But after clearing all 128 missions and collecting all 36 outfits, the game will run out of steam, because there will be nothing left to do. Either you play with friends just for fun or in order to help them out. Or you restart from the beginning, but Tri Force Heroes is the first Zelda game with only one save file, which means that you will have to delete all your progress. And that's not so appealing, while it also means that you can't just borrow the game to someone else.

Until getting to the point of 100% completion it can take up to 60 hours, which isn't bad, especially for a Nintendo game. So, the game has enough to do, but it's still problematic for a multiplayer game that it can run out of things to do. And this will make it very difficult to find other players after a while, because at some point most players will have cleared everything eventually and then will grow bored of the game.

Level Design & Items

As already mentioned, the Drablands are divided into eight areas, which come in the usual Nintendo / video game flavors: there are the Woodlands, the Riverside, the Volcano, the Ice Cavern, and so on. You shouldn't expect anything out of the ordinary, but at least the individual levels try to make the most out of the themes, even though some ideas and concepts are repeated throughout the areas.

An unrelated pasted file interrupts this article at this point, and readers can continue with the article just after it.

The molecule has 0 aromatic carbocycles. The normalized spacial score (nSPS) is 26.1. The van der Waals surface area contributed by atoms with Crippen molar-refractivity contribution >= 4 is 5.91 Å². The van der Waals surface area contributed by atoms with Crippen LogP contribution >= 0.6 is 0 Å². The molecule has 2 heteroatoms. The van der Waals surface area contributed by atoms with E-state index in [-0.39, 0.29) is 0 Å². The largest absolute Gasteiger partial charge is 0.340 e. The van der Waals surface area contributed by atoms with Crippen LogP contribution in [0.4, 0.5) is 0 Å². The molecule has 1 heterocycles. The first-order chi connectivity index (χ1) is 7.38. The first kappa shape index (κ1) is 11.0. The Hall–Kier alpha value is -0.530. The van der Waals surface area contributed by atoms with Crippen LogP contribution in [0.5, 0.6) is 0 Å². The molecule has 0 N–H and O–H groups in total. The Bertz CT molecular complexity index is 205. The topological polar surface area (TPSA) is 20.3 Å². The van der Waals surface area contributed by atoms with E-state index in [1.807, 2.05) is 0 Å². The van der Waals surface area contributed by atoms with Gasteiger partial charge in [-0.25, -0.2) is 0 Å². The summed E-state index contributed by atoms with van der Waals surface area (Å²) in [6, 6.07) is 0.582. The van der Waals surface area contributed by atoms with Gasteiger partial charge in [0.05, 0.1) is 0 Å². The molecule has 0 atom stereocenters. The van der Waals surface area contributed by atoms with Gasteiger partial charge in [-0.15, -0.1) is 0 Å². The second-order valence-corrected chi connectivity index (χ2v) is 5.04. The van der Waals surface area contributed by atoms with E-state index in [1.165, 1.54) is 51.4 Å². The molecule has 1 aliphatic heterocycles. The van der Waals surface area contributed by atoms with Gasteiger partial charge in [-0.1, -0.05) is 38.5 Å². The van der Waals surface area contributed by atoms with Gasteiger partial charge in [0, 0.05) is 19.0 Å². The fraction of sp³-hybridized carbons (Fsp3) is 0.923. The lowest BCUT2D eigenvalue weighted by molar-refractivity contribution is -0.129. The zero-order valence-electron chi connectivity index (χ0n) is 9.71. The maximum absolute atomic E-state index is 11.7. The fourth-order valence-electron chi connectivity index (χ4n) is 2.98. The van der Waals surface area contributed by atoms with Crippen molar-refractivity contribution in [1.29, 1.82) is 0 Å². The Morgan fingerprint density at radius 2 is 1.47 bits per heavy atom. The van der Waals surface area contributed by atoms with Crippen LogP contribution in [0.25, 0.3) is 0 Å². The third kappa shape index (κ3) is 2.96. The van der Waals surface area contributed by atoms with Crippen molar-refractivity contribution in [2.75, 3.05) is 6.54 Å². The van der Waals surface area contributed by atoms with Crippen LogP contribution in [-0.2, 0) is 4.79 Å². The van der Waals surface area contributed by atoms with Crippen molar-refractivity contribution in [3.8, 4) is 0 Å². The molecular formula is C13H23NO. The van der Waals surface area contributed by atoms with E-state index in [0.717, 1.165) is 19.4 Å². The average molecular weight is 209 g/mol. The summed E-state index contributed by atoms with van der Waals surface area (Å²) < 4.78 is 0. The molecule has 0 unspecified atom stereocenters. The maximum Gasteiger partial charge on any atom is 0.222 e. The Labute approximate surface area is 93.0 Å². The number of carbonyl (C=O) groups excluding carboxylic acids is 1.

Green Link on a totem shooting fireballs at a wall behind spiked floors in an ice level

The levels all follow a clear pattern (with one exception), unlike the stages in Four Swords Adventures, which could be very different from each other. Each level is divided into four stages, which are separate floors all ending on a Triforce Gateway, where the last stage either features a boss or a battle against multiple foes. And the first stage offers you exactly three items – one for each player. You won't find any other items later in the level, so you pick one item and stick to it. The three items are even shown in the level selection screen upfront, because it may affect your choice of costume, where some outfits can upgrade certain items.